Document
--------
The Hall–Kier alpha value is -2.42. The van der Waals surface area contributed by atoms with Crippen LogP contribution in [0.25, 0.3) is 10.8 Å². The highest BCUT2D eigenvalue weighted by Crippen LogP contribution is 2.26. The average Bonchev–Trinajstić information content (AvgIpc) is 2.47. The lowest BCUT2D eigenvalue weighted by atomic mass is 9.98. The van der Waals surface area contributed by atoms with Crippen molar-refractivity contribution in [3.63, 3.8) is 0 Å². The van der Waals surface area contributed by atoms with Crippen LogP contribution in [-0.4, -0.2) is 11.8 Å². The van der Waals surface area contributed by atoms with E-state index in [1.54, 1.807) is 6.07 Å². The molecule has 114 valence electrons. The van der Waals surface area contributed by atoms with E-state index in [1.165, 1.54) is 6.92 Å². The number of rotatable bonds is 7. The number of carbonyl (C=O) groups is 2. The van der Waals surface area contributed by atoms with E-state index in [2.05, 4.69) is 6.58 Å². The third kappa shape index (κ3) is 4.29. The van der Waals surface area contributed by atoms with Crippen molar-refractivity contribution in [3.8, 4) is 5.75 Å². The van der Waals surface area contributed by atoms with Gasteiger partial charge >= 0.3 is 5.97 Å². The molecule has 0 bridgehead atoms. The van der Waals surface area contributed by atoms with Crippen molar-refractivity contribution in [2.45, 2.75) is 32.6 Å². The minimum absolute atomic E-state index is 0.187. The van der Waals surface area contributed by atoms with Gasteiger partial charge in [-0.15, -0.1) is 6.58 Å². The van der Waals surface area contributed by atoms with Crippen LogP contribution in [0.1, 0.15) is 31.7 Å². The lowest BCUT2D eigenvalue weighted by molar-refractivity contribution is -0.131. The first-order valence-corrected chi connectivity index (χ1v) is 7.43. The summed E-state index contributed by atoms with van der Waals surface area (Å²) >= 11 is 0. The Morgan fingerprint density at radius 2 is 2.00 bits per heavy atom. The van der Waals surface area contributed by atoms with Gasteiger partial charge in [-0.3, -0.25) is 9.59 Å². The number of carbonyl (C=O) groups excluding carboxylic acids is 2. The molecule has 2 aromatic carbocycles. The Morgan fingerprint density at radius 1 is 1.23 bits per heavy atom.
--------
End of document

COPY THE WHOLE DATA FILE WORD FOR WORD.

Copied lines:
The Hall–Kier alpha value is -2.42. The van der Waals surface area contributed by atoms with Crippen LogP contribution in [0.25, 0.3) is 10.8 Å². The highest BCUT2D eigenvalue weighted by Crippen LogP contribution is 2.26. The average Bonchev–Trinajstić information content (AvgIpc) is 2.47. The lowest BCUT2D eigenvalue weighted by atomic mass is 9.98. The van der Waals surface area contributed by atoms with Crippen molar-refractivity contribution in [3.63, 3.8) is 0 Å². The van der Waals surface area contributed by atoms with Crippen LogP contribution in [-0.4, -0.2) is 11.8 Å². The van der Waals surface area contributed by atoms with E-state index in [1.54, 1.807) is 6.07 Å². The molecule has 114 valence electrons. The van der Waals surface area contributed by atoms with E-state index in [1.165, 1.54) is 6.92 Å². The number of rotatable bonds is 7. The number of carbonyl (C=O) groups is 2. The van der Waals surface area contributed by atoms with E-state index in [2.05, 4.69) is 6.58 Å². The third kappa shape index (κ3) is 4.29. The van der Waals surface area contributed by atoms with Crippen molar-refractivity contribution in [3.8, 4) is 5.75 Å². The van der Waals surface area contributed by atoms with Gasteiger partial charge >= 0.3 is 5.97 Å². The molecule has 0 bridgehead atoms. The van der Waals surface area contributed by atoms with Crippen molar-refractivity contribution in [2.45, 2.75) is 32.6 Å². The minimum absolute atomic E-state index is 0.187. The van der Waals surface area contributed by atoms with Gasteiger partial charge in [-0.15, -0.1) is 6.58 Å². The van der Waals surface area contributed by atoms with Crippen LogP contribution in [0.1, 0.15) is 31.7 Å². The lowest BCUT2D eigenvalue weighted by molar-refractivity contribution is -0.131. The first-order valence-corrected chi connectivity index (χ1v) is 7.43. The summed E-state index contributed by atoms with van der Waals surface area (Å²) >= 11 is 0. The Morgan fingerprint density at radius 2 is 2.00 bits per heavy atom. The van der Waals surface area contributed by atoms with Gasteiger partial charge in [-0.3, -0.25) is 9.59 Å². The number of carbonyl (C=O) groups excluding carboxylic acids is 2. The molecule has 2 aromatic carbocycles. The Morgan fingerprint density at radius 1 is 1.23 bits per heavy atom.